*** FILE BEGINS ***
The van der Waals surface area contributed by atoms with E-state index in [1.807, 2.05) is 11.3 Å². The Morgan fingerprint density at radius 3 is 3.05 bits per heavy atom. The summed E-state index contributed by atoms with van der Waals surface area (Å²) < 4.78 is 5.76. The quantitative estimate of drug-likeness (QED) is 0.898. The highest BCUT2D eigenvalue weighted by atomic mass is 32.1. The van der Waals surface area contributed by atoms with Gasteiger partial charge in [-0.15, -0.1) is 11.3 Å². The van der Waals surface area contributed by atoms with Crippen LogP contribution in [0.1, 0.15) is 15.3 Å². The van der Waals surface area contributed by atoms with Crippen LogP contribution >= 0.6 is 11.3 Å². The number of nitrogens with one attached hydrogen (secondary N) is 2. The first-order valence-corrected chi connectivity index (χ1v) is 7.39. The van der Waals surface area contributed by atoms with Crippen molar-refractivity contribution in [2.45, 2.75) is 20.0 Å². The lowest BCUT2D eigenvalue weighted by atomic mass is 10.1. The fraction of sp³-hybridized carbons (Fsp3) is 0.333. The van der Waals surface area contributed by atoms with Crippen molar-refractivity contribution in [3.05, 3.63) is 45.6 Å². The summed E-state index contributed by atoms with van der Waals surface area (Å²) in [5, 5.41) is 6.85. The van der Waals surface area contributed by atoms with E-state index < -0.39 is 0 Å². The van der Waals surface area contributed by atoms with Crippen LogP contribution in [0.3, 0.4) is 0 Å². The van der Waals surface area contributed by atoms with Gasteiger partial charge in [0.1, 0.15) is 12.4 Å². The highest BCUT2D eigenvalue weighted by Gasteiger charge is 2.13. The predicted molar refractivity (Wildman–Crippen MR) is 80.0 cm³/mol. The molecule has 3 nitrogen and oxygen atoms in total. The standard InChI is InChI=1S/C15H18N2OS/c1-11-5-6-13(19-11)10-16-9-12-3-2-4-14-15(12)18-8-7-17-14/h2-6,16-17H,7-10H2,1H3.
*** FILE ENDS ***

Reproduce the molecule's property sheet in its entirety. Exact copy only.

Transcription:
The van der Waals surface area contributed by atoms with E-state index in [1.807, 2.05) is 11.3 Å². The Morgan fingerprint density at radius 3 is 3.05 bits per heavy atom. The summed E-state index contributed by atoms with van der Waals surface area (Å²) < 4.78 is 5.76. The quantitative estimate of drug-likeness (QED) is 0.898. The highest BCUT2D eigenvalue weighted by atomic mass is 32.1. The van der Waals surface area contributed by atoms with Gasteiger partial charge in [-0.15, -0.1) is 11.3 Å². The van der Waals surface area contributed by atoms with Crippen LogP contribution in [0.1, 0.15) is 15.3 Å². The van der Waals surface area contributed by atoms with Crippen LogP contribution >= 0.6 is 11.3 Å². The number of nitrogens with one attached hydrogen (secondary N) is 2. The first-order valence-corrected chi connectivity index (χ1v) is 7.39. The van der Waals surface area contributed by atoms with Crippen molar-refractivity contribution in [2.45, 2.75) is 20.0 Å². The lowest BCUT2D eigenvalue weighted by atomic mass is 10.1. The fraction of sp³-hybridized carbons (Fsp3) is 0.333. The van der Waals surface area contributed by atoms with Crippen molar-refractivity contribution in [3.05, 3.63) is 45.6 Å². The summed E-state index contributed by atoms with van der Waals surface area (Å²) in [5, 5.41) is 6.85. The van der Waals surface area contributed by atoms with E-state index < -0.39 is 0 Å². The van der Waals surface area contributed by atoms with Crippen LogP contribution in [0.3, 0.4) is 0 Å². The van der Waals surface area contributed by atoms with Gasteiger partial charge in [0.1, 0.15) is 12.4 Å². The highest BCUT2D eigenvalue weighted by Gasteiger charge is 2.13. The predicted molar refractivity (Wildman–Crippen MR) is 80.0 cm³/mol. The molecule has 3 nitrogen and oxygen atoms in total. The standard InChI is InChI=1S/C15H18N2OS/c1-11-5-6-13(19-11)10-16-9-12-3-2-4-14-15(12)18-8-7-17-14/h2-6,16-17H,7-10H2,1H3.